Huka Entertainment CEO A.J. Niland, publicist Teresa Trovato use RCMP to intimidate journalist, deny rights at tragic Pemberton Music Festival


A.J. Niland, CEO of New Orleans, Louisiana-based Huka Entertainment, and publicist Teresa Trovato used the RCMP and other ways to intimidate a senior Canadian journalist and deny access to an event in Canada where a young man died Friday night.

Around the same time that police began probing a suspicious death at the Pemberton Music Festival, organizers asked RCMP officers — hired by them — to arrest this reporter, who was standing on public land outside the festival site, on the false charge of “trespassing”. This reporter cooperated with RCMP officer Diane Blain’s request to walk a few meters away from the festival site’s entrance, on public property alongside Highway 99. I photographed the site from a crosswalk over Highway 99, known as the Sea-to-Sky Highway north of Vancouver.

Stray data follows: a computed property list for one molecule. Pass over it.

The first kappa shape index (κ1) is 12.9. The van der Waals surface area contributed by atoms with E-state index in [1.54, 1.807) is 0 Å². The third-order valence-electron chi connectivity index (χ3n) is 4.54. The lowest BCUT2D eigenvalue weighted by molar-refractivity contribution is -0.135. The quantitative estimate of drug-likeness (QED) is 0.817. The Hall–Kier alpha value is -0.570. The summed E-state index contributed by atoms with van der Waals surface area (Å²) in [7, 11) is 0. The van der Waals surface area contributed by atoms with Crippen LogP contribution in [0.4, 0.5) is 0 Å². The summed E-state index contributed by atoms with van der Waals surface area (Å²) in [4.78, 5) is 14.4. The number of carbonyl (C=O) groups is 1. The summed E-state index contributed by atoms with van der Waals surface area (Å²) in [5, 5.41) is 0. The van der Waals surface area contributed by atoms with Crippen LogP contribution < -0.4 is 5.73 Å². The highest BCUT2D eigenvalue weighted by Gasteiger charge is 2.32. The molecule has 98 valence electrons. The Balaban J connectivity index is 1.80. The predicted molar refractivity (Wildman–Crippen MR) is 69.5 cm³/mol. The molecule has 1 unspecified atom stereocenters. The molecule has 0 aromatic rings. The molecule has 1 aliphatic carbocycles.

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Hugo Rodrigues, president of the Canadian Association of Journalists, says the CAJ has previously protested against the RCMP acting on requests to arrest or detain law-abiding journalists working in public areas. “The RCMP are publicly accountable for officers’ actions whether on paid duty or regular shift,” he wrote in an email. “We have a strong track record of speaking out whenever public safety officials harass or prevent journalists from doing their jobs.”

The Canadian Charter of Rights and Freedoms guarantees press freedom in Canadian. This reporter, a graduate of Carleton University’s School of Journalism, has been a full-time journalist since 1984 and covered 8 wars and dozens of festivals worldwide for major media including, CTV, the Washington Times and many others.


Organizers claim they gave media passes to 140 people, but they barred this reporter from entering the fenced-off festival site and called me a “threat” to their operations due to my critical, fact-based reporting and refusal to trumpet their lies and groundless claims. 

This private company (Huka) doesn’t like you, probably because you’ve been legitimately critical of its actions and decisions,” says Rodrigues of the CAJ, who called their actions “silly” and “sophomoric”.  “You may have a case, if you can prove her actions beyond unattributed allegations, that this PR person was slandering and/or libeling you with other media.”

I phoned Vancouver-based publicist Teresa Trovato on July 3 asking for accreditation ahead of the July 11 deadline. I also did a festival preview story for Globalite Music Magazine published July 3.